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Advice on making tight right turns

First check out the scene using ‘satellite view’ on Google maps; you’re looking for an alternative to making that right turn. If none exists, I’d tackle it this way: approach the turn very slowly, slower than usual. Creep as far left as you can get in your lane, without impeding traffic traveling in the other lane/ opposite direction. You may even be in the other lane, just don’t block it entirely. Before you turn right, steer your tractor to the left, keeping eyes on your driver’s side mirror so you don’t hit anyone, then turn right. This should give you enough room to make the turn. Go slowly, so everybody has the opportunity to see what you’re doing and will hopefully give you time and space to complete the turn. Don’t forget to check your passenger side mirror in case someone tries to squeeze past you on that side. Good luck!

Posted:  4 weeks, 1 day ago

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$650k in Lobster Tails Missing from Load

There was a seal? Maybe he ate the lobsters.

Posted:  4 weeks, 1 day ago

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Second day otr no experience

Frank, it sounds like there’s something else on your mind; what are you feeling, that you are driving more hours than what you’re comfortable with, or that you’re not driving enough?

Posted:  1 month ago

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I've opened up a whole can of... Pickles. Want opinions re: tanker endorsement

Yeah, what Brett said.

A ‘women in trucking’ FB group, still haven’t come to a consensus, 100 posts later? Come clean, Susan... is it really 4 or 5 ladies who have changed their minds 20-25 times?

:)

Posted:  1 month ago

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Help your fellow driver

That’s a great story, Turtle. Go ahead and pat yourself on the back until your arm falls off. You deserve it. That was exemplary behavior. I’d pat you on the back if I could.

Posted:  1 month ago

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My student upgraded!

I’m sure there’s a truck there somewhere amongst all those devices.

Congrats on your student’s upgrade, I’m sure his training was top-shelf.

Posted:  1 month, 1 week ago

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Here Is What It's Like Pulling A Tanker

Uncanny timing for this post CWC... earlier today I was thinking along these very same lines, that pretty much all of the discussion re: tankers is very doom-and-gloom, unlike reefer/dry van and especially flatbedders, who all seem to really enjoying talking about the particulars of their jobs. But that's the nature of this business. Then I thought about what it is that I really like about pulling tankers, and I've realized it's not so much pulling tankers as it is driving a big truck. There are aspects of tanker life that will keep me in this line of work until I'm done driving. They include, in no particular order: it's soooo much easier parking my 48' trailer than the 53' vans and flatbeds. I have gleefully backed into many-a-spot that the longer rigs have bypassed because they don't have the room in front to swing their tractors around to get backed in. Some spots are shorter because there is a light post or some other obstruction at the rear of the space, but just the right size for me. I also love backing in between two longer rigs... I back up all the way into the spot, so that the front of my tractor is recessed, behind the two on either side. Makes it near impossible to get the front of my truck clipped by some idiot that we've all seen on Youtube.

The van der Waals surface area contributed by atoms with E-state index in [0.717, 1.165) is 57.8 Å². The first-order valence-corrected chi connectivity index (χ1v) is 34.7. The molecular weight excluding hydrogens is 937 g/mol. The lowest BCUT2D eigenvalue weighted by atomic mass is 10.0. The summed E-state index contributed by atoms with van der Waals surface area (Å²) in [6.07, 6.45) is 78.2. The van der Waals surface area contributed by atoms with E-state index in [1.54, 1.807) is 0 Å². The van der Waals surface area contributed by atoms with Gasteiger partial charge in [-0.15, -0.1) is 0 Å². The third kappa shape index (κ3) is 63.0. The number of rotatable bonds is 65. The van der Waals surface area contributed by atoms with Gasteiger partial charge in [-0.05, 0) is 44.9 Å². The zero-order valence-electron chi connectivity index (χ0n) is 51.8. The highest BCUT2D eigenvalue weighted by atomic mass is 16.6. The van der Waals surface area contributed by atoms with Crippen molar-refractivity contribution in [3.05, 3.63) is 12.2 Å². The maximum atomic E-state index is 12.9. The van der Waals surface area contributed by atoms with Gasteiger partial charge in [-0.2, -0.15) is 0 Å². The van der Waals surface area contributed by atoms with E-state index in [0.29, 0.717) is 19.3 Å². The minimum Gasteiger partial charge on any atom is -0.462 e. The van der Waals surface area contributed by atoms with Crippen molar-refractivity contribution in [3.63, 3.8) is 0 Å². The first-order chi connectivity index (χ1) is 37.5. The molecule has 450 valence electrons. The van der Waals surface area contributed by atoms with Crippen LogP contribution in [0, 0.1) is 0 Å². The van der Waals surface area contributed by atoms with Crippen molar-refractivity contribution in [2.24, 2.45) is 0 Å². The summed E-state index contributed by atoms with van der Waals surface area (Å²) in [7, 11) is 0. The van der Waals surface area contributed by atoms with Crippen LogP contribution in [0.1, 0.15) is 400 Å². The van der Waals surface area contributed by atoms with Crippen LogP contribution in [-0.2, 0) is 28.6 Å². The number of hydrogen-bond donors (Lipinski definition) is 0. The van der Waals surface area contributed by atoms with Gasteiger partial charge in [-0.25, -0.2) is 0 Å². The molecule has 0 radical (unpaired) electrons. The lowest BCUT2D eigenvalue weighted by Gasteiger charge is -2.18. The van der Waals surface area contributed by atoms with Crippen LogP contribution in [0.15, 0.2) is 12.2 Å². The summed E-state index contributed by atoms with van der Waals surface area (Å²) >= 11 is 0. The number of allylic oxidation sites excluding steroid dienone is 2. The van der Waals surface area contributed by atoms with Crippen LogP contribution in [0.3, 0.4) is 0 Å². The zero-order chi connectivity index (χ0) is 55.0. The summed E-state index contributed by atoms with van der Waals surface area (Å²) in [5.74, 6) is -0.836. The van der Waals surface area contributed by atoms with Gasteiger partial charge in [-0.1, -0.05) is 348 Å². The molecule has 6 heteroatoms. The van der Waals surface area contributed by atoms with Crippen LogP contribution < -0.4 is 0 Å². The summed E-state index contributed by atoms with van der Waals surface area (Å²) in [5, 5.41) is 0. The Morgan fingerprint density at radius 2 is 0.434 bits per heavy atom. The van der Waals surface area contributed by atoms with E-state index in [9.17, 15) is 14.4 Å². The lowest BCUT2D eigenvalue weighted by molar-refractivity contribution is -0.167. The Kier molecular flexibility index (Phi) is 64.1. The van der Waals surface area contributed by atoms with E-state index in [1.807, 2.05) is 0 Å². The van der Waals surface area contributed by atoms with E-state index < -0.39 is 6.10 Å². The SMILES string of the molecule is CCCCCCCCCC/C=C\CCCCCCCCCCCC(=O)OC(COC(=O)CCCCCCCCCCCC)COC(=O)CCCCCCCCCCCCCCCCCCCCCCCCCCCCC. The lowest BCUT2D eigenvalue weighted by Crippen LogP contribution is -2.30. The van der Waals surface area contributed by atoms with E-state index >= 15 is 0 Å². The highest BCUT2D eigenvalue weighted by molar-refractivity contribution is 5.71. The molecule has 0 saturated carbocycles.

Additional parking options: I'm able to park at nearly every shipper and consignee that I visit, which allows me to get loaded or unloaded off the clock, saving precious hours. Because so many of the sites I travel to are in secluded areas or on the outskirts of towns/cities, there's almost always a dirt or paved lot for us trucks, or a parking lane of some sort that can be used. And again because a high number of facilities I go to are usually on the outskirts of towns, and near travel lanes, there is quite often a truck stop located at the exit I need, and close enough to get to the site off the clock. In 20 months of driving, I've had to pay to park only once. The tank washes provide parking as well, which CWC has already mentioned. I haven't been to the tank wash in East St. Louis, but I have been to the one in Kankakee, IL, where they always have barbecue prepared in a crock pot. There are several tank washes that provide towels with the showers.